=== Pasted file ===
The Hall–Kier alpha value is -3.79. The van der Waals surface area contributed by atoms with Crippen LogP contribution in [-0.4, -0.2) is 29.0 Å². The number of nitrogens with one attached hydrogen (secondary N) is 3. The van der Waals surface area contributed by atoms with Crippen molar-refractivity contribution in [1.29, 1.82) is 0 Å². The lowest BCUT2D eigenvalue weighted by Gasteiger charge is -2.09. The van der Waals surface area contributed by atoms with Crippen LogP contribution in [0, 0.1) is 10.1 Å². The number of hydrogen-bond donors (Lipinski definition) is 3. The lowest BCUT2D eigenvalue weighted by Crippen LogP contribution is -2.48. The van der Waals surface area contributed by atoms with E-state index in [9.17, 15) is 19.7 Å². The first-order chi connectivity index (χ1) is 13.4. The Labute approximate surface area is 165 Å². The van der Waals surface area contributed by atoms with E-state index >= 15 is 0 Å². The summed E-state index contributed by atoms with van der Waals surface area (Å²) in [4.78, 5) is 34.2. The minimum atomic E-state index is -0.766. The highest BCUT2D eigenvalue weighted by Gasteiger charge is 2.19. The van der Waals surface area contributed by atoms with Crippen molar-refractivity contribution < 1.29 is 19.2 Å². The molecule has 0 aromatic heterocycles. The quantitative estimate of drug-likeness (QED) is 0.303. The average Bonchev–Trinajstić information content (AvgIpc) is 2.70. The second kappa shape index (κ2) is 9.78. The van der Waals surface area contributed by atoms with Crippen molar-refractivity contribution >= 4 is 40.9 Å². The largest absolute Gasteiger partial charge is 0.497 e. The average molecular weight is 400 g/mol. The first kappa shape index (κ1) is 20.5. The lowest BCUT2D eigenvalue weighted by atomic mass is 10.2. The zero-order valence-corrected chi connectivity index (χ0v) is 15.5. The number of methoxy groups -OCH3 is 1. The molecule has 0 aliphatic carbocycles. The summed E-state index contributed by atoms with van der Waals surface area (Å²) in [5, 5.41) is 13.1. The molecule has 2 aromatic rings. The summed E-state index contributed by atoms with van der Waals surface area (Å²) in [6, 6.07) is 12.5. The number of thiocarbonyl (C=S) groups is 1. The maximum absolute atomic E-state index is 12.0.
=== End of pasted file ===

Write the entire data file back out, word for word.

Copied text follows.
The Hall–Kier alpha value is -3.79. The van der Waals surface area contributed by atoms with Crippen LogP contribution in [-0.4, -0.2) is 29.0 Å². The number of nitrogens with one attached hydrogen (secondary N) is 3. The van der Waals surface area contributed by atoms with Crippen molar-refractivity contribution in [1.29, 1.82) is 0 Å². The lowest BCUT2D eigenvalue weighted by Gasteiger charge is -2.09. The van der Waals surface area contributed by atoms with Crippen LogP contribution in [0, 0.1) is 10.1 Å². The number of hydrogen-bond donors (Lipinski definition) is 3. The lowest BCUT2D eigenvalue weighted by Crippen LogP contribution is -2.48. The van der Waals surface area contributed by atoms with E-state index in [9.17, 15) is 19.7 Å². The first-order chi connectivity index (χ1) is 13.4. The Labute approximate surface area is 165 Å². The van der Waals surface area contributed by atoms with E-state index >= 15 is 0 Å². The summed E-state index contributed by atoms with van der Waals surface area (Å²) in [4.78, 5) is 34.2. The minimum atomic E-state index is -0.766. The highest BCUT2D eigenvalue weighted by Gasteiger charge is 2.19. The van der Waals surface area contributed by atoms with Crippen molar-refractivity contribution < 1.29 is 19.2 Å². The molecule has 0 aromatic heterocycles. The quantitative estimate of drug-likeness (QED) is 0.303. The average Bonchev–Trinajstić information content (AvgIpc) is 2.70. The second kappa shape index (κ2) is 9.78. The van der Waals surface area contributed by atoms with Crippen molar-refractivity contribution >= 4 is 40.9 Å². The largest absolute Gasteiger partial charge is 0.497 e. The average molecular weight is 400 g/mol. The first kappa shape index (κ1) is 20.5. The lowest BCUT2D eigenvalue weighted by atomic mass is 10.2. The zero-order valence-corrected chi connectivity index (χ0v) is 15.5. The number of methoxy groups -OCH3 is 1. The molecule has 0 aliphatic carbocycles. The summed E-state index contributed by atoms with van der Waals surface area (Å²) in [5, 5.41) is 13.1. The molecule has 2 aromatic rings. The summed E-state index contributed by atoms with van der Waals surface area (Å²) in [6, 6.07) is 12.5. The number of thiocarbonyl (C=S) groups is 1. The maximum absolute atomic E-state index is 12.0.